CNET también está disponible en español.

Ir a español

Don't show this again

HolidayBuyer's Guide

Getting in touch with the subway

Navigational maps go high-tech

Digital advertising enters the subway

One-touch subway destinations

Subway routes at your fingertips

Re-thinking the New York payphone

Navigating the New York City subway system may never be the same. Up to 90 massive touch screens will be set up this year by the New York City Metropolitan Transit Authority at the top subway stations. Created by technology and design firm Control Group, the interactive kiosks will replace the old-style maps currently in use.
Caption by / Photo by Control Group
Up to 90 of the 47-inch devices will adorn busy stations with interactive routing information, service alerts...and advertising.
Caption by / Photo by Control Group
Subway advertising is big business for the New York City Metropolitan Transit Authority, but it's about to get a digital upgrade with a series of touch-screen kiosks.
Caption by / Photo by Control Group
Routing through the New York City subway system is something that can be achieved with just one fingertip on new HD touch screen navigational kiosks. Riders will just have to touch their destination to see what trains and transfers they need to get there. The touch screens will also display service alerts and show how long the wait time is for the next train.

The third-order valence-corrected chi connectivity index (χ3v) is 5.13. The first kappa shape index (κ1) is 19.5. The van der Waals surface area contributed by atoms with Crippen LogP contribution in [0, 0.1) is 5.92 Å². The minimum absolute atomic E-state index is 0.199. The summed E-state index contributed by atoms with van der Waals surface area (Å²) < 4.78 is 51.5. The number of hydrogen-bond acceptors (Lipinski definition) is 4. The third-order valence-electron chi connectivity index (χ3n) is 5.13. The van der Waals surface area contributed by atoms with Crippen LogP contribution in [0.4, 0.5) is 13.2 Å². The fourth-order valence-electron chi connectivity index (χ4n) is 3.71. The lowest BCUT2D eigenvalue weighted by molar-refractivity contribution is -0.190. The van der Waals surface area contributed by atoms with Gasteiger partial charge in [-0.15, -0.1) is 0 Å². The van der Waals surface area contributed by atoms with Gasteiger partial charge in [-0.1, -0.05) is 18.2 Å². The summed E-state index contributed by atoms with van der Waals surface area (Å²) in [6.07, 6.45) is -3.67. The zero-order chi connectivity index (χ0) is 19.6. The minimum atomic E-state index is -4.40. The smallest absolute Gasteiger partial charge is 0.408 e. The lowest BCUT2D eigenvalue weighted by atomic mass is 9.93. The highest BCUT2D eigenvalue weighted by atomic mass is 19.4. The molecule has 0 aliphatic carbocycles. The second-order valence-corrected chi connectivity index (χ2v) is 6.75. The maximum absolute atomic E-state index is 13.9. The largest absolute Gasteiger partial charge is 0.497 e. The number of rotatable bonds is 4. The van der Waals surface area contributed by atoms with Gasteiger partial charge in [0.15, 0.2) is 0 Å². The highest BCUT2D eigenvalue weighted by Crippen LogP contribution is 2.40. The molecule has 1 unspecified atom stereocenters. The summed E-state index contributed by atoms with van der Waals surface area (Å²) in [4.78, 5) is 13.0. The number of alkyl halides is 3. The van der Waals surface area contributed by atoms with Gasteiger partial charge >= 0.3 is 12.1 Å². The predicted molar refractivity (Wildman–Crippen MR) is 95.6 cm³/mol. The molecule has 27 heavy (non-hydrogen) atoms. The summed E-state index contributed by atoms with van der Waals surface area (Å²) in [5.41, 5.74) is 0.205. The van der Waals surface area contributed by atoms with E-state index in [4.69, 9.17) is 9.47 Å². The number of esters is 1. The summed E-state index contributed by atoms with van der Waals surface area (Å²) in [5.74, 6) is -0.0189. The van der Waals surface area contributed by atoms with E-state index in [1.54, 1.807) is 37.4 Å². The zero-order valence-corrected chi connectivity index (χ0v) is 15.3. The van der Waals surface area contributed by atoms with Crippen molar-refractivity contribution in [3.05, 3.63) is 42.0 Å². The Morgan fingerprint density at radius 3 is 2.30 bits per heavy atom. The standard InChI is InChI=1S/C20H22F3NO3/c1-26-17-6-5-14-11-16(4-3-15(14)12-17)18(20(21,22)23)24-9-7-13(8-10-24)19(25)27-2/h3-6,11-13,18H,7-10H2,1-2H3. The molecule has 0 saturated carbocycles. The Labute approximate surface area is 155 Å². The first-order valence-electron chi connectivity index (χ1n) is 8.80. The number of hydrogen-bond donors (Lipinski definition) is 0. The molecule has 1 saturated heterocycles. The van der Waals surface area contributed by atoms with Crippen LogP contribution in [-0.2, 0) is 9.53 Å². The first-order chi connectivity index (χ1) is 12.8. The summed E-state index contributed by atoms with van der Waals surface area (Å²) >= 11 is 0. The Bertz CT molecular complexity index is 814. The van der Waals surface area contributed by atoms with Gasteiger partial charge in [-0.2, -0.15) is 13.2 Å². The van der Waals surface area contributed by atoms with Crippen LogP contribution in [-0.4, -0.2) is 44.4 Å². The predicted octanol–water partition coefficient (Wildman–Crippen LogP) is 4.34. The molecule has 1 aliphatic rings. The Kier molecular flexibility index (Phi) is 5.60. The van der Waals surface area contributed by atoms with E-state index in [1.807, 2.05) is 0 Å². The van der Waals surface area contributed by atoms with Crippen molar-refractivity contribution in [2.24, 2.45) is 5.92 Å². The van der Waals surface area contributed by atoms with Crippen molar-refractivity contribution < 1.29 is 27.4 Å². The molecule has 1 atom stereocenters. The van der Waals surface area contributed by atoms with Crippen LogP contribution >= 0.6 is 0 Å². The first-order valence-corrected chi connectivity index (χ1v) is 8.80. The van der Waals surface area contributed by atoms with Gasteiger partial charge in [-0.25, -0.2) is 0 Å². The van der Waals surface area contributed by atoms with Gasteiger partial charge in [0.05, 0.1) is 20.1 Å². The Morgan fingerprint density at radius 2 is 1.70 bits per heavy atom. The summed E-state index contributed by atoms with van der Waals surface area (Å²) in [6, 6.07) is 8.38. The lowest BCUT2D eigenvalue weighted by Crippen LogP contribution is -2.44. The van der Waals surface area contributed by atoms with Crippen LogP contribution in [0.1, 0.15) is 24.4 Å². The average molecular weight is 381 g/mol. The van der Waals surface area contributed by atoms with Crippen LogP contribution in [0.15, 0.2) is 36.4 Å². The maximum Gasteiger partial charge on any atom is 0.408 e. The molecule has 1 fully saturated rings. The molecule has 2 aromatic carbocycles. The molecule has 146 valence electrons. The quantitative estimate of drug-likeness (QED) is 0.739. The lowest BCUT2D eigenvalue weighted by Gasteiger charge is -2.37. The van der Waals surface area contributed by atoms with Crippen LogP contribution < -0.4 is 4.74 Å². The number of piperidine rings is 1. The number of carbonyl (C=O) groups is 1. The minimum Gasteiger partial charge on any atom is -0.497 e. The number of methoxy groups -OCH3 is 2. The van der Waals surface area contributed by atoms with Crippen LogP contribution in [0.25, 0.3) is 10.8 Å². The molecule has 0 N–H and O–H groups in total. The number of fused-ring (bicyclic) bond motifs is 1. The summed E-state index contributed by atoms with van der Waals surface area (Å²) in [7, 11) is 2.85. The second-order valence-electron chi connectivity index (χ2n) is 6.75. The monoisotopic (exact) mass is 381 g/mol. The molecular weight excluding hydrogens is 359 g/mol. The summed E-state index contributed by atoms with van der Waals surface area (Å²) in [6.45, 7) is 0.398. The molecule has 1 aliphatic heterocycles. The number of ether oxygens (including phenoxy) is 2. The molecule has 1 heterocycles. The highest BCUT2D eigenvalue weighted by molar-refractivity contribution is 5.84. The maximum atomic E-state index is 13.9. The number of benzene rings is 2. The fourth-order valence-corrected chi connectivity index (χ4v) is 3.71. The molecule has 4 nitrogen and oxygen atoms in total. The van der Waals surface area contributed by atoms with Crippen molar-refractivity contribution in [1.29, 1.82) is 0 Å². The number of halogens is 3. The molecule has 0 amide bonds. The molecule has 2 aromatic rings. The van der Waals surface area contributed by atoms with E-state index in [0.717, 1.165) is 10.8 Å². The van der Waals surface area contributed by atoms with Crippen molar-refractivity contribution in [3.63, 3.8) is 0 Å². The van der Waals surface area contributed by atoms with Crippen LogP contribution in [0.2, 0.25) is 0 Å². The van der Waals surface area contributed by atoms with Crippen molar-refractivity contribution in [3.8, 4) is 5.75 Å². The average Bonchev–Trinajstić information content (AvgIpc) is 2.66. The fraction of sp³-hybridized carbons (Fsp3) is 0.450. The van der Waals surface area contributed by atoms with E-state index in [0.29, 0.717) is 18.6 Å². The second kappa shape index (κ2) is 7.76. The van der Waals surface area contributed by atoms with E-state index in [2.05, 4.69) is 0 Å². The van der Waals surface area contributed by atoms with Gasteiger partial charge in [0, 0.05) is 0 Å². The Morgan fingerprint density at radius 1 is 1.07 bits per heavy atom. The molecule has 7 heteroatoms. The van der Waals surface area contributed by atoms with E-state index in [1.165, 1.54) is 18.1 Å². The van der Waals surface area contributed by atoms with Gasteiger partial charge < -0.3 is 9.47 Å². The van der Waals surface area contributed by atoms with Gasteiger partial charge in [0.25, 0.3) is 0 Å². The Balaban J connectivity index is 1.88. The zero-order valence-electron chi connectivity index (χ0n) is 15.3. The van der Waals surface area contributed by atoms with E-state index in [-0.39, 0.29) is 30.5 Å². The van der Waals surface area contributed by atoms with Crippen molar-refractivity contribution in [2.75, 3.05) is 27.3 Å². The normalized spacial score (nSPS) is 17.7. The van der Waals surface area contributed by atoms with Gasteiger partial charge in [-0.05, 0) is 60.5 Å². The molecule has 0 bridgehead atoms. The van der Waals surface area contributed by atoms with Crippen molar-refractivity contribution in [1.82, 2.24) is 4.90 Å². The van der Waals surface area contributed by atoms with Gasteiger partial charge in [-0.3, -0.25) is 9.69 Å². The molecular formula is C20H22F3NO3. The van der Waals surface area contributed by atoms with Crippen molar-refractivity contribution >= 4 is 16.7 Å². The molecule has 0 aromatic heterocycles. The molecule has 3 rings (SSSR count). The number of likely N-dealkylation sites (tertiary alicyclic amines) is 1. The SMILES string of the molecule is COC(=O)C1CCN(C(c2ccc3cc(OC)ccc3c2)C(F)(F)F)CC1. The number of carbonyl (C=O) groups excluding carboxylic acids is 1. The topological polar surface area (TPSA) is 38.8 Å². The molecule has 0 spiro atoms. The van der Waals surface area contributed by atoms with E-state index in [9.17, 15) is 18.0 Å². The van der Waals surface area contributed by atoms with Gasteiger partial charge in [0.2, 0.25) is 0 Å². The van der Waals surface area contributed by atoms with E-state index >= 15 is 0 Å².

Caption by / Photo by Control Group
New York City subway riders will have lots of info at their fingertips when new navigation touch screens are unleashed on the subway system this year. Besides routing information, riders can see how long the journey is expected to take, receive real-time service alerts, and eventually take advantage of third-party apps that work with the kiosks.
Caption by / Photo by Control Group
Earlier this year, Control Group submitted a design concept for a high-tech reworking of New York City's payphones. The idea was to combine interactive touch screens on the inside with advertising and community notifications on the exterior. Much like the idea for the subway touch screens, the booths would interact with apps on user's smartphones to assist with navigation and discovery of local businesses.
Caption by / Photo by Video screenshot by Amanda Kooser/CNET
Updated: